As the sun slipped silently below the horizon, the sunset elves climbed down from the clouds with their watercolour paintboxes and began to work.
First, a little orange stripe, then a puddle of pink. Maybe a little purple tonight, and ultramarine blue brushed lightly across the underside of the clouds. Turquoise brush dipped into the ocean to spread and fan across the waves. And fiery red ladled over the glowing sun as it sets.
The elves surveyed their work, brother and sister hand in hand, proud and happy. It was a truly beautiful sunset; the elven children watching through their windows would be thrilled.
Sighing with weary contentment, the elves climbed back up the silk ladder to their home.
A cloud home is not the same as an earth home. There are no bricks, no wood or nails, no stone or sand or wet cement. A cloud home is a wispy thing, always twirling and rolling and changing shape. Cloud homes sparkle like raindrops. They shimmer in and out of view. They puff out like marshmallows and then swirl up and away.
It is sometimes hard to find things that were there only a moment before.
The elves entered their home through a door which, when they had left, had been a chimney pot. They placed their paintboxes on the kitchen counter while they removed their cloaks. The cloaks were woven in the bright threads of their favourite sunset, unravelled for them by the rainbow elves on their last birthday. The sunset elves hung them carefully on a hat stand that had previously been a sofa.
There was only one place in the elves’ cloud home that did not change shape at the whims of the wind: a small chest, the colour of lightning, sparkled and crackled in a curve of the room. It was here that the sunset elves kept their pallets of watercolour, their golden paintbrushes and their paint-making tools.
Tonight, while painting the sunset across the sky, they had used the last of their ultramarine blue and they would need more before tomorrow. The weather elves had predicted slow winds, blue skies and low cloud and the sunset elves must be ready to paint.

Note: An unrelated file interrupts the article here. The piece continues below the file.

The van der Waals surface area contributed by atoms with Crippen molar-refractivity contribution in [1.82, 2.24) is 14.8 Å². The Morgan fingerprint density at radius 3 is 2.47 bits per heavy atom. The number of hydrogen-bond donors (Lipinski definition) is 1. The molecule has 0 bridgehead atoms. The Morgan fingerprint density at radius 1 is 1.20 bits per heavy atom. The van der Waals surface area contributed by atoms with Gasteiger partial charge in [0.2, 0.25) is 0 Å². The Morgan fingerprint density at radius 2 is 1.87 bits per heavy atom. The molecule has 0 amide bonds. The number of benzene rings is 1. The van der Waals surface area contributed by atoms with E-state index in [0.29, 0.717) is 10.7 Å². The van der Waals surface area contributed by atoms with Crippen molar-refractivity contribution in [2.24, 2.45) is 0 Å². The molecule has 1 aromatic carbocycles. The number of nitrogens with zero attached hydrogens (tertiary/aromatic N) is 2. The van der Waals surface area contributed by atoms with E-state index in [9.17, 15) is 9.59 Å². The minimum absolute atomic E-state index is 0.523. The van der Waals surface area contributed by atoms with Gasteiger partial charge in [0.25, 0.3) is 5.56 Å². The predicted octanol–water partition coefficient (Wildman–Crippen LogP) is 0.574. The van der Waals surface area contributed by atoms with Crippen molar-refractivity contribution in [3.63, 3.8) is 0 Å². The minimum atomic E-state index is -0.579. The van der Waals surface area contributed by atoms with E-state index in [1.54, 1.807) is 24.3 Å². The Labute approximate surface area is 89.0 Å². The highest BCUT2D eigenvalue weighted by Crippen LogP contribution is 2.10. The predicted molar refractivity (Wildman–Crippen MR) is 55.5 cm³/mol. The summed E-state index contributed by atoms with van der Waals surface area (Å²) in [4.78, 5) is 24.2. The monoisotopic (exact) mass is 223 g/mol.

Out of the chest, they pulled a blue linen drawstring bag half filled with blue chips of lapis lazuli. Next, came a great pink marble bowl and a marble ball that fit snugly within. After that came a glass vial with a cork stopper and jute cord wrapped around the neck. Finally, a package made from a sycamore leaf tied up tightly with twine.
The glass vial glittered a rainbow everywhere – onto the table, onto the marble bowl, onto the faces of the elves. Inside the vial was a single dragon tear, caught by adventure elves on the one day that a dragon mother cries: the day her dragon child leaves the nest and flies away to begin a family of their own.
One elf held the marble bowl while the other poured the viscous dragon tear from the vial. It fell with a sigh and pooled at the bottom of the bowl.
The elves opened the sycamore package; inside, pressed gently together, lay a hundred thistle seeds. These seeds had blown across the meadow into the town and had been caught up in young elven hands. Wishes had been whispered hopefully to the seeds and then they were blown away, over the fences, through the trees, to the wishing place between the riverbanks. Fairies had already granted these wishes; the thistle seeds were spent. Now the elves added two handfuls of seed to the dragon tear in the marble bowl.
Last, they opened the linen bag of lapis lazuli and poured half of the stone chips into the bowl.
Then, in with the heavy ball.
The elves pushed up their sleeves and placed their hands on the pale marble. It was cold beneath their fingers but soon it would warm and then it, their hands and the table would be splashed blue.
The elves rolled and rolled the ball and beneath it’s weight the stone chips were crushed and the seeds were flattened and the tear softened everything into a paste and the paste was blue.
The blue of a sunset. The blue of a dream. The blue of the earth.